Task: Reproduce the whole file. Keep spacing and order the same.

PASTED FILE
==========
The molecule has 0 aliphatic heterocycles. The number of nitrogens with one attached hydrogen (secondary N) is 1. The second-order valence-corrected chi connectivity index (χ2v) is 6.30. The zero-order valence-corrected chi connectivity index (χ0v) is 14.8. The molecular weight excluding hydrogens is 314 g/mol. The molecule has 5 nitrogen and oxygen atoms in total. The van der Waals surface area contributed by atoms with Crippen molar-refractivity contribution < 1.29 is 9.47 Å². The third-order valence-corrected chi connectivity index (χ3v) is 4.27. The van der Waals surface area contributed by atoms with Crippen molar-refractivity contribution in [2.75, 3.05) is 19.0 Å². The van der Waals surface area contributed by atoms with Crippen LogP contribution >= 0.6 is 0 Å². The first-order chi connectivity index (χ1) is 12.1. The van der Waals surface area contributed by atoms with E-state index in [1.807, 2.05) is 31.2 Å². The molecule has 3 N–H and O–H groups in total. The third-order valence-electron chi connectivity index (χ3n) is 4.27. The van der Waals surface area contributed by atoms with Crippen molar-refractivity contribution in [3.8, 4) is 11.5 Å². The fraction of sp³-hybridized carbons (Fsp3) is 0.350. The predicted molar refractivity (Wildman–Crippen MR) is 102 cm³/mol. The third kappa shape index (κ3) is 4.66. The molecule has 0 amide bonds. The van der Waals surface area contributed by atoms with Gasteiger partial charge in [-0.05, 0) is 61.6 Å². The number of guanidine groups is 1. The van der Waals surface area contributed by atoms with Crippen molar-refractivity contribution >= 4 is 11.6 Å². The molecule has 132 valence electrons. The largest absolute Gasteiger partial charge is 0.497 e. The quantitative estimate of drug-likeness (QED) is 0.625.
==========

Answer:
The molecule has 0 aliphatic heterocycles. The number of nitrogens with one attached hydrogen (secondary N) is 1. The second-order valence-corrected chi connectivity index (χ2v) is 6.30. The zero-order valence-corrected chi connectivity index (χ0v) is 14.8. The molecular weight excluding hydrogens is 314 g/mol. The molecule has 5 nitrogen and oxygen atoms in total. The van der Waals surface area contributed by atoms with Crippen molar-refractivity contribution < 1.29 is 9.47 Å². The third-order valence-corrected chi connectivity index (χ3v) is 4.27. The van der Waals surface area contributed by atoms with Crippen molar-refractivity contribution in [2.75, 3.05) is 19.0 Å². The van der Waals surface area contributed by atoms with Crippen LogP contribution >= 0.6 is 0 Å². The first-order chi connectivity index (χ1) is 12.1. The van der Waals surface area contributed by atoms with E-state index in [1.807, 2.05) is 31.2 Å². The molecule has 3 N–H and O–H groups in total. The third-order valence-electron chi connectivity index (χ3n) is 4.27. The van der Waals surface area contributed by atoms with Crippen molar-refractivity contribution in [3.8, 4) is 11.5 Å². The fraction of sp³-hybridized carbons (Fsp3) is 0.350. The predicted molar refractivity (Wildman–Crippen MR) is 102 cm³/mol. The third kappa shape index (κ3) is 4.66. The molecule has 0 amide bonds. The van der Waals surface area contributed by atoms with Gasteiger partial charge in [-0.05, 0) is 61.6 Å². The number of guanidine groups is 1. The van der Waals surface area contributed by atoms with Crippen molar-refractivity contribution >= 4 is 11.6 Å². The molecule has 132 valence electrons. The largest absolute Gasteiger partial charge is 0.497 e. The quantitative estimate of drug-likeness (QED) is 0.625.